A number of musicians also use the venue to offer entertainment for passers-by. And food trucks are starting to pop up at the farmers’ market to offer their selection of unique cuisine as well, making the Market experience that much more fun. For many, the farmers’ market is a social event as well. Often when perusing through the aisles, familiar faces can be seen all around. It’s a great opportunity to grab a coffee and not only check out some favourite vendors, but it’s also an opportunity to reconnect with community members and old friends, too. The Market has certainly grown since its beginnings 44 years ago. With only a handful of vendors to start, the Market now boasts close to 300 vendors during any given Saturday over the course of the season – many of whom have continued to expand themselves and who have been coming back to the Market at Red Deer year after year. We are fortunate in Red Deer to have a farmers’ market as successful as this one. So it’s time to get out, support the vendors and have some fun along the way – especially if you haven’t been before – you will be amazed at the atmosphere.
Some of the worst health advice you’ll get today I was about to call it a day when an email arrived with the following in the subject line - ‘The Best Health Advice You’ll Get Today.’
CASSELS I was curious. And I’m a sucker for free health advice. I’ve got more than just a passing interest in health advice, seeing as I spend much of my working hours examining the quality of evidence that underlies what people say about drugs, screening and other kinds of health treatments. So when someone wants to offer me the ‘best,’ I sit up and pay attention. I learned this email was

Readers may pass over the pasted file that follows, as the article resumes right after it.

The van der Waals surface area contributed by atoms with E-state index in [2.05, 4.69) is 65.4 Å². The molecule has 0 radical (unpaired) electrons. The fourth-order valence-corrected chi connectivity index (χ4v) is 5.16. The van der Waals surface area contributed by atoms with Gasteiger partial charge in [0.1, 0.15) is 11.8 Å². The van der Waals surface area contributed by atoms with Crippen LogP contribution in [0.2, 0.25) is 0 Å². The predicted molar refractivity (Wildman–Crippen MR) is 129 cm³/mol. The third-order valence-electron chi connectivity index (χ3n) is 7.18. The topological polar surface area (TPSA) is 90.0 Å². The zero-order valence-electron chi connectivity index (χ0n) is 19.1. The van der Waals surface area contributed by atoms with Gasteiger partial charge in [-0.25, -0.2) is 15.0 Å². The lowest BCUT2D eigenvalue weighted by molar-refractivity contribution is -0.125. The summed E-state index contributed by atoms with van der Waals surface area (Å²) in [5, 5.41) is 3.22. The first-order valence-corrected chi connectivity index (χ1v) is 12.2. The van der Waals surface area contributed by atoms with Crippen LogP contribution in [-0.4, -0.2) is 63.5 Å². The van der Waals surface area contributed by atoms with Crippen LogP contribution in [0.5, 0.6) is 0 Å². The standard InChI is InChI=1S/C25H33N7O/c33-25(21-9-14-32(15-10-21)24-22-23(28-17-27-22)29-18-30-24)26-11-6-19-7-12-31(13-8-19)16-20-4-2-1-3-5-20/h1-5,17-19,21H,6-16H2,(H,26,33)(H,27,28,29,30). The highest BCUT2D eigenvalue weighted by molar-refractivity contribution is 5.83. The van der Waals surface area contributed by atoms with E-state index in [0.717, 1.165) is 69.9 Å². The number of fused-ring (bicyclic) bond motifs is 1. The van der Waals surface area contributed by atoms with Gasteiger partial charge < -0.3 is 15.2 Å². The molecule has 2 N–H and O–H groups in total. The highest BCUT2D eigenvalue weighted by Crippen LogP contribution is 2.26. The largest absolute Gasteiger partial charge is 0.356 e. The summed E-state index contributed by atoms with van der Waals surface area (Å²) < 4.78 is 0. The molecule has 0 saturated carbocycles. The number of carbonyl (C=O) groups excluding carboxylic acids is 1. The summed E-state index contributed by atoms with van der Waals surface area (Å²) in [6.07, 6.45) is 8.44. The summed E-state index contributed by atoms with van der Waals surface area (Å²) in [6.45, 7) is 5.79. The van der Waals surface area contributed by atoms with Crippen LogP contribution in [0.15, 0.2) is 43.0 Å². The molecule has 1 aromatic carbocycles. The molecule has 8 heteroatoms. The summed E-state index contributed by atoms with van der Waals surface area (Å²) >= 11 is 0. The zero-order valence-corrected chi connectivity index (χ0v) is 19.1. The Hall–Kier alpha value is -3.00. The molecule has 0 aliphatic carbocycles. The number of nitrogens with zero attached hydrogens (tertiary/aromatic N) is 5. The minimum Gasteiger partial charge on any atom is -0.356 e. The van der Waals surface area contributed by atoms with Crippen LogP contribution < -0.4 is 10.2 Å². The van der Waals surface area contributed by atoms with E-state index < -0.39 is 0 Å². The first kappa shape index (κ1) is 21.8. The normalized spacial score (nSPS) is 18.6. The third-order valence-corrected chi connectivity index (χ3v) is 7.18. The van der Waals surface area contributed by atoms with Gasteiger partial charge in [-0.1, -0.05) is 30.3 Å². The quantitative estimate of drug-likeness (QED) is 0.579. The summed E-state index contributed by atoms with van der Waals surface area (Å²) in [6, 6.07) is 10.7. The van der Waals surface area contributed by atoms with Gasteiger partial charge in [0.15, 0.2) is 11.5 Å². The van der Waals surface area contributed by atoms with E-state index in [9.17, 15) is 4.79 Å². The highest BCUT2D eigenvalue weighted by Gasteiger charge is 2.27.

sent to me from the Canadian Breast Cancer Foundation as part of their monthly update. The email was reminding me about how important breast cancer screening is and how often women should subject themselves to it. ‘Mammograms save lives’ read the headline. My heart sank. Not only is this headline unlikely to be true, it’s possibly dangerous. The headline followed with the statistic that “Regular mammograms for women age 40 and over equal a 25% reduction in the number of breast cancer-related deaths.” Many scientists who have looked at the evidence have questioned routine mammograms for healthy women (those with no extra risk factors for the disease), and particularly for younger women (those between ages 40 and 59) because of the very real prob-